Be First, Not Last – Travel Early – Shop Early – Post Early by Tom Eckersley from 1955 (POST 110/1340)

Be First, Not Last – Travel Early – Shop Early – Post Early by Tom Eckersley from 1955 (POST 110/1340)

Post Early (Dachshund) by Leonard Beaumont from 1950

Post Early (Dachshund) by Leonard Beaumont from 1950

Santa Claus himself also appears in different shapes and sizes – “on wheels” with his beard flying in the wind (Manfred Reiss, 1952), skating on ice (POST 110/3213 John Rowland Barker c.1951), or flying over a smoking chimney with a bag of parcels (Eric Fraser, 1946).

Travel Shop Post Early (Father Christmas) poster by John Rowland Barker a.k.a. Kraber from 1951 (POST 110/3213)

Travel Shop Post Early (Father Christmas) poster by John Rowland Barker a.k.a. Kraber from 1951 (POST 110/3213)

Post Early and get 20% off BPMA Christmas cards!

Buy your Christmas cards by the 19 November 2012 from the BPMA Online Shop and receive 20% off your Christmas cards order over £10 (before Postage & Packaging). Enter POSTEARLY2012 discount code at checkout, or visit our Public Search Room in London.

An interview with Pieter Huveneers

Netherland born Pieter Huveneers is a designer popular amongst GPO poster enthusiasts for, amongst other things, his designs for airmail and telephones. In Europe he designed for a number of large companies including BOAC, British Railways, Schweppes, ICI, Pepsi Cola and Philips.

For some decades he has lived and worked in Australia. Before his retirement Mr Huveneers designed nearly 70 names and logos for Australian corporations and employed a dozen staff. His Australian work included logos for Australia Post, Telecom Australia, and the Westpac bank.

Now 87 and retired, he continues to make paintings, including some innovative silver metal designs, and wonderful portraits.

We are indebted to Pieter’s partner Tanis for her assistance with this interview.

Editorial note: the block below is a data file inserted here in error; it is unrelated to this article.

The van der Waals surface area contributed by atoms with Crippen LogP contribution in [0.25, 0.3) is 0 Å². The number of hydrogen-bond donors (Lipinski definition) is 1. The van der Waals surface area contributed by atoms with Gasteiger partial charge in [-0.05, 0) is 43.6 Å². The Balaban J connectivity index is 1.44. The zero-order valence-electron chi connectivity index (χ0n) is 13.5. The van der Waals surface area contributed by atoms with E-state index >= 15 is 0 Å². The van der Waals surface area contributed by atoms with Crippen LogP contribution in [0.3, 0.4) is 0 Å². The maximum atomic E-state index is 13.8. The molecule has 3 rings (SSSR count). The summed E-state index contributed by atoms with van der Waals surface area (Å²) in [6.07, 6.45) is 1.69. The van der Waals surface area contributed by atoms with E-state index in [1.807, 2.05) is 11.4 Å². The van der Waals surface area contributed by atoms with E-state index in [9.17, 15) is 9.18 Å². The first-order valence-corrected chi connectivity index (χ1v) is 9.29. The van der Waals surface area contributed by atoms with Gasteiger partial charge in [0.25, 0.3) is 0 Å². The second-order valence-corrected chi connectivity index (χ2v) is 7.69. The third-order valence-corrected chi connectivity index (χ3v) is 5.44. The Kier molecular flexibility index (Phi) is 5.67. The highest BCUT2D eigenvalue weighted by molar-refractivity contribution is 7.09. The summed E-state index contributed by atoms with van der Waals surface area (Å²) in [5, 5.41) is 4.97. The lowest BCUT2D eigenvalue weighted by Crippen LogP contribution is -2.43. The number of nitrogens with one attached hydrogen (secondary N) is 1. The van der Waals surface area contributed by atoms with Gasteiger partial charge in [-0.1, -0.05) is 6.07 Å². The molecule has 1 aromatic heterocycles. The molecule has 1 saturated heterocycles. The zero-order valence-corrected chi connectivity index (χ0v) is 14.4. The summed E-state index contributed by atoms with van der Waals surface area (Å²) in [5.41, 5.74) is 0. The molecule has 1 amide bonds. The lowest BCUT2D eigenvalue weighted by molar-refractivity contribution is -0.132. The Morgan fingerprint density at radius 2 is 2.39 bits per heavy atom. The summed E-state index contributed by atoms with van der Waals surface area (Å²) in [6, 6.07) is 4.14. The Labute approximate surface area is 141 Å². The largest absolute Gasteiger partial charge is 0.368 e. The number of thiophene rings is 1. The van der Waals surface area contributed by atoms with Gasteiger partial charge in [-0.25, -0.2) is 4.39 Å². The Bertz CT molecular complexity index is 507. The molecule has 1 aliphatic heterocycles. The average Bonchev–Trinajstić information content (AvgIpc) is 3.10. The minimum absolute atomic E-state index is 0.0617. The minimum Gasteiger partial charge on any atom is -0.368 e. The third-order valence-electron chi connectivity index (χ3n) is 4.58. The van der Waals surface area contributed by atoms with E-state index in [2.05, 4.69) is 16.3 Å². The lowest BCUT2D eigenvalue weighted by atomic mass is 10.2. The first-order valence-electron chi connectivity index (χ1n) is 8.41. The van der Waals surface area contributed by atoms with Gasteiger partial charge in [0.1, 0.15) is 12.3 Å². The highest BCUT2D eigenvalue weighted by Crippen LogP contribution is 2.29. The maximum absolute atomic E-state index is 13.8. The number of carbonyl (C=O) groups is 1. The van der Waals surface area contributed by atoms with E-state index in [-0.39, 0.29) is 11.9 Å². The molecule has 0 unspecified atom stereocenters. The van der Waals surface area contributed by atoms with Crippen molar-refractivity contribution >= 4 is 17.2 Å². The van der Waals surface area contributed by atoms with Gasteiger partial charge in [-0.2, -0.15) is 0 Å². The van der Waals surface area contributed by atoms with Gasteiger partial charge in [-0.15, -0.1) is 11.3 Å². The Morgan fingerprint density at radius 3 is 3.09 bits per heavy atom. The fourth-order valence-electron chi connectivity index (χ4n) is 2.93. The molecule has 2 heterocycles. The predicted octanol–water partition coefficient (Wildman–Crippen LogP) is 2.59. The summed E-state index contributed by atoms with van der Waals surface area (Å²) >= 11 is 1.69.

How did you become a poster artist/graphic designer?

I completed a design course at the Academy in Arnhem, Holland, during and after the war. I chose this particular course because of its wide application. You can make a design, it can be repeated in multiple applications and provide to the designer exposure to the public.

How and why did you begin designing for the Post Office? What other companies (whether commercial companies or advertising agencies) were you working for at the time?

Road Safety, BOAC, British Railways, Schweppes, Mullard, British Titan, General Electric Company, ICI, British Aluminium Company, Babcock, Pepsi Cola.

When designing a poster, did you have a clear idea of the image you wanted to create?

The image you want to create should be in line with the service offered.

Did the Post Office give you much freedom in your designs?

Yes.

How many drafts would you make before the final poster was produced?

You don’t make drafts so much – I made doodles.

You were very young when you were commissioned by the Post Office. Did you feel under a lot of pressure?

No.

What is your favourite design you produced for the Post Office?

The Post Office Guide.

The 'Post Office Guide' supplies all the answers, designed by Pieter Huveneers, July 1955 (POST 110/3226, PRD 0786)

The 'Post Office Guide' supplies all the answers, designed by Pieter Huveneers, July 1955 (POST 110/3226, PRD 0786)

You produced designs for various Post Office campaigns, including ‘Post Early’, ‘Buy stamps in books’, the ‘Post Office Guide’, and ‘Speak clearly’. Did you have a favourite campaign?

No.

What prompted your move to Australia in the 1960s?

I worked at Philips Head Office in Eindhoven as International Creative Director in the mid 1960s. I had made many designs. It was really an opportunity to go to a country with new horizons.

Did you find freedom and opportunity for creativity in British graphic design declined in the 1960s?

No.

Buy stamps in books, designed by Pieter Huveneers, c. 1950 (POST 110/4331, PH896)

Buy stamps in books, designed by Pieter Huveneers, c. 1950 (POST 110/4331, PH896)

Our archivist Anna’s favourite posters of yours are the ‘A pleasing tone always’ and ‘Speak clearly’ posters. Who, or what, was your inspiration for these posters?